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BLOSS C.A. Heroines of the Crusades


Sir John Froissart's Chronicles of England, France, Spain and the Ajoining Countries from the latter part of the reign of Edward II to the coronation of Henry IV in 12 volumes 

Chronicles of Enguerrand De Monstrelet (Sir John Froissart's Chronicles continuation) in 13 volumes 

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Heroines of the Crusades
page 4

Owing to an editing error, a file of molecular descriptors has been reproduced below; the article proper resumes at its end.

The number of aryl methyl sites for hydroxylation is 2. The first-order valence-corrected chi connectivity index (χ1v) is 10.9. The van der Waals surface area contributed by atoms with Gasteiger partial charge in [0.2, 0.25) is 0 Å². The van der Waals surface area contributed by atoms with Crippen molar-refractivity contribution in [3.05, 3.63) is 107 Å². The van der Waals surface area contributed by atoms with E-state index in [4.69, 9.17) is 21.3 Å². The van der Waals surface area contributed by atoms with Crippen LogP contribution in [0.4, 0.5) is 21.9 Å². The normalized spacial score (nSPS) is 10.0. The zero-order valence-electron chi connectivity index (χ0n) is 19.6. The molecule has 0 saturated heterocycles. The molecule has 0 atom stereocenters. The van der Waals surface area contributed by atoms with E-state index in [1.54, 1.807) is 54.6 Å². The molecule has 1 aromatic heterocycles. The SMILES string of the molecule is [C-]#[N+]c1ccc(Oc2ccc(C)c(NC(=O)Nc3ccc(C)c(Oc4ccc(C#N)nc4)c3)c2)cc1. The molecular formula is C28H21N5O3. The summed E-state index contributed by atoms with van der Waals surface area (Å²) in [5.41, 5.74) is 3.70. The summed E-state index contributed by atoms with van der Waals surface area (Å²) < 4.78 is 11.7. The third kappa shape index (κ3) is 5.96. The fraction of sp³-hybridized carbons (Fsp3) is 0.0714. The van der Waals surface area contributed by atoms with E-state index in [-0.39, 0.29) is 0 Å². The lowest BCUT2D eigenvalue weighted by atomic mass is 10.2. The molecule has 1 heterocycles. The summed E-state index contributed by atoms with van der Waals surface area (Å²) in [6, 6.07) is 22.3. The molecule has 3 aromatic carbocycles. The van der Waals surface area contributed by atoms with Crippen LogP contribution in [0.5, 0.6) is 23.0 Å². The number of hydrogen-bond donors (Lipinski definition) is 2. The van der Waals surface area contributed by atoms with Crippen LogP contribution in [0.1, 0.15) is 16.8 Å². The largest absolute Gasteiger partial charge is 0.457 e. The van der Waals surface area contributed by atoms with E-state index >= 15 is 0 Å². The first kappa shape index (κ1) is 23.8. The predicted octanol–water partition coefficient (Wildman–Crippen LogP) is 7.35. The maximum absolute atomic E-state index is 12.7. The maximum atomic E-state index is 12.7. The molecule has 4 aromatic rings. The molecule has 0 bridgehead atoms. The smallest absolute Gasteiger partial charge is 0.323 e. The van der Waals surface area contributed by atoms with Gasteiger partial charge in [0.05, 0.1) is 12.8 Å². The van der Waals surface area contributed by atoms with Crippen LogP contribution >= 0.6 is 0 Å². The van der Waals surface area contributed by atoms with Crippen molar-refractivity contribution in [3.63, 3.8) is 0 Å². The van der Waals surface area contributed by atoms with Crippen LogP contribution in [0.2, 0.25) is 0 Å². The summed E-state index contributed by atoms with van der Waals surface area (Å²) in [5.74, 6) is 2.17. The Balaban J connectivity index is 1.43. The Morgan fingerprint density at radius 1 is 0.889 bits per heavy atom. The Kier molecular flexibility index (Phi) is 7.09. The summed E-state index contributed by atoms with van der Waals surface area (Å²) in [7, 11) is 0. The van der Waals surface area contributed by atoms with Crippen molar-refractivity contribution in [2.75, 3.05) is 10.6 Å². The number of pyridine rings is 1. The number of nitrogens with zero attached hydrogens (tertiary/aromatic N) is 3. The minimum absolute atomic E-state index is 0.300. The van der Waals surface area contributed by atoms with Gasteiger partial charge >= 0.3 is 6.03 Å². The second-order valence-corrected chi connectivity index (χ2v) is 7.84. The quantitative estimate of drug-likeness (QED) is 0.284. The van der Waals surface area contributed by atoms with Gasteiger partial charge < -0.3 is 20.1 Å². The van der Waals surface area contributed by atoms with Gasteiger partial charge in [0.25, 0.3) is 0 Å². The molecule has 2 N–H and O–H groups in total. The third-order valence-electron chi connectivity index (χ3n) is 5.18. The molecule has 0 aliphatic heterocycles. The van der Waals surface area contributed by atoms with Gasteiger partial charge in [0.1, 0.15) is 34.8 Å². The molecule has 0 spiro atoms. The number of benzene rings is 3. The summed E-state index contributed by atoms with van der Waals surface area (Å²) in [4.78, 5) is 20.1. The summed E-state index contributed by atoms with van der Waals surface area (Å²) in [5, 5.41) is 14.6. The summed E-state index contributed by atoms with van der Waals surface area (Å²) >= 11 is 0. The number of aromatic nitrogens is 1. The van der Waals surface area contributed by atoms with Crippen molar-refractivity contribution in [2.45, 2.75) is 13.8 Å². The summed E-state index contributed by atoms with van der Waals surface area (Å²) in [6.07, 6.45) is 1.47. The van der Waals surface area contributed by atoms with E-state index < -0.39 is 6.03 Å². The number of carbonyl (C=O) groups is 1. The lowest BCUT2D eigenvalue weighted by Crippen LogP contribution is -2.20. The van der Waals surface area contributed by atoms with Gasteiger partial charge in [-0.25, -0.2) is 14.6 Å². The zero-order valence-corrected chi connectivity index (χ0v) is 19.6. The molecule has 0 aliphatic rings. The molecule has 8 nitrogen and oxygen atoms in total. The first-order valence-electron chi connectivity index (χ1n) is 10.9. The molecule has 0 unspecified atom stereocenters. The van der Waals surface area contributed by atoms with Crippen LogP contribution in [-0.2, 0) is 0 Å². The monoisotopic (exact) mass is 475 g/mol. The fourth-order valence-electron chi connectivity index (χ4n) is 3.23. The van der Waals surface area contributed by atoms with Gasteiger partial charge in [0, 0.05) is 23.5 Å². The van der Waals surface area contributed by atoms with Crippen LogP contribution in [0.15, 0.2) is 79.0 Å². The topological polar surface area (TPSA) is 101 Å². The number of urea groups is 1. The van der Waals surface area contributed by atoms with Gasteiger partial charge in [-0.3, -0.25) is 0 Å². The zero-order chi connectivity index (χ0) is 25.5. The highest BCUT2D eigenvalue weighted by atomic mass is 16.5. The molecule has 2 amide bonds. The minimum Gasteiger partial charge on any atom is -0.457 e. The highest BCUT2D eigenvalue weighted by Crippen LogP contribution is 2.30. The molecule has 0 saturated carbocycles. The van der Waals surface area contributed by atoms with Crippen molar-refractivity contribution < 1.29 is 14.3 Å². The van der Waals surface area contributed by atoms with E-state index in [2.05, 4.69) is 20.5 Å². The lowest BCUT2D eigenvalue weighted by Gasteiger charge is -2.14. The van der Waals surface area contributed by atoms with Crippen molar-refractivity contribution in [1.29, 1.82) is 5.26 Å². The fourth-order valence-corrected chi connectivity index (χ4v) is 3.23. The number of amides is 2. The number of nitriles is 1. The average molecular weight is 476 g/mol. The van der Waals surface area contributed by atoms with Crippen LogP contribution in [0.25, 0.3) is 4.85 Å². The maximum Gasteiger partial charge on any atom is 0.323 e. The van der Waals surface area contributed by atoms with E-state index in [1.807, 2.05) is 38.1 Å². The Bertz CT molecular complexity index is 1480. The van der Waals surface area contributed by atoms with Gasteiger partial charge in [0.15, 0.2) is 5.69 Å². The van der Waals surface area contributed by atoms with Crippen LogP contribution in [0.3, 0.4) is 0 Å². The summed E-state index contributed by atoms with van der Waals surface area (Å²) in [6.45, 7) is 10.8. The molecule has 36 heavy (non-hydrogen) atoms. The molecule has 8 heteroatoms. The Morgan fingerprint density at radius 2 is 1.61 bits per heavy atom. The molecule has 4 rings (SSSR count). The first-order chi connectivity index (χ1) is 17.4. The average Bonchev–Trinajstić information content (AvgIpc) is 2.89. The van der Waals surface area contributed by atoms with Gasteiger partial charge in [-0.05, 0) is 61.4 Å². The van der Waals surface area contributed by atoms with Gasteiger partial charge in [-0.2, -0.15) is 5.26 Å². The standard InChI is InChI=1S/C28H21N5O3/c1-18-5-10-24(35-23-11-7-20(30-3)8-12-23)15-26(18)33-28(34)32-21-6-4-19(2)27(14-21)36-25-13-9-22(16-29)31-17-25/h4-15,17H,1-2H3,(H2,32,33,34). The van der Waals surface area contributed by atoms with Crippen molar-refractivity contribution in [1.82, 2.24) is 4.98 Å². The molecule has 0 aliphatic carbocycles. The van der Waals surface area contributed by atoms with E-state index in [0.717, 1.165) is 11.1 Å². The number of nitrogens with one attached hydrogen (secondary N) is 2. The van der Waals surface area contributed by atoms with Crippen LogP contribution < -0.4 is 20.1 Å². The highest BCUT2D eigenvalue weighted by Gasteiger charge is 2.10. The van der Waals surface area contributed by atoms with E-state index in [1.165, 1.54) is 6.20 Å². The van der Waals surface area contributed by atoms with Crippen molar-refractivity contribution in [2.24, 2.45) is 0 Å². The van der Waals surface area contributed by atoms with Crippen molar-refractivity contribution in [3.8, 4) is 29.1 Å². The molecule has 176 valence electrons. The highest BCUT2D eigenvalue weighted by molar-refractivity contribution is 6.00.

PREFACE. To those whom it has been my privilege and pleasure to lead through the devious and darkened paths of the Past, to all who cor-dially receive the doctrine that actions and not faint desires for Excel-lence form the character, I address a few words by way of explanation and Preface. Jerusalem, the capital of Palestine, whether glorious in the beauty of her first temple, and the excellent wisdom of her philosopher king, or veiled in the darkness of that fatal eclipse in which the solemn scenes of Calvary consummated her glory and shame, has occupied a position in the great drama of human events, more interesting and important than any other city on the globe. But Jerusalem, in the gloom of that moral night which gathered over the nations after the fall of the Western Empire of the Romans, exerted a greater influence upon the minds of men than at any for-mer period. The insulting Moslem felt a degree of veneration for the splendid ruins over which he walked with all a conqueror's pride—the African anchorite left his solitary hermitage to weep upon Mount Olivet—the European adventurer wreathed his staff with the branch-ing palm from her holy hills—the despairing Jew sat in sackcloth at her fallen gates, and even the mingled barbarians of the East united with the Christian to revere the spot where art achieved its proudest monument, and poetry found the theme of its sublimest song. This natural reverence, exalted into piety by the decrees of the

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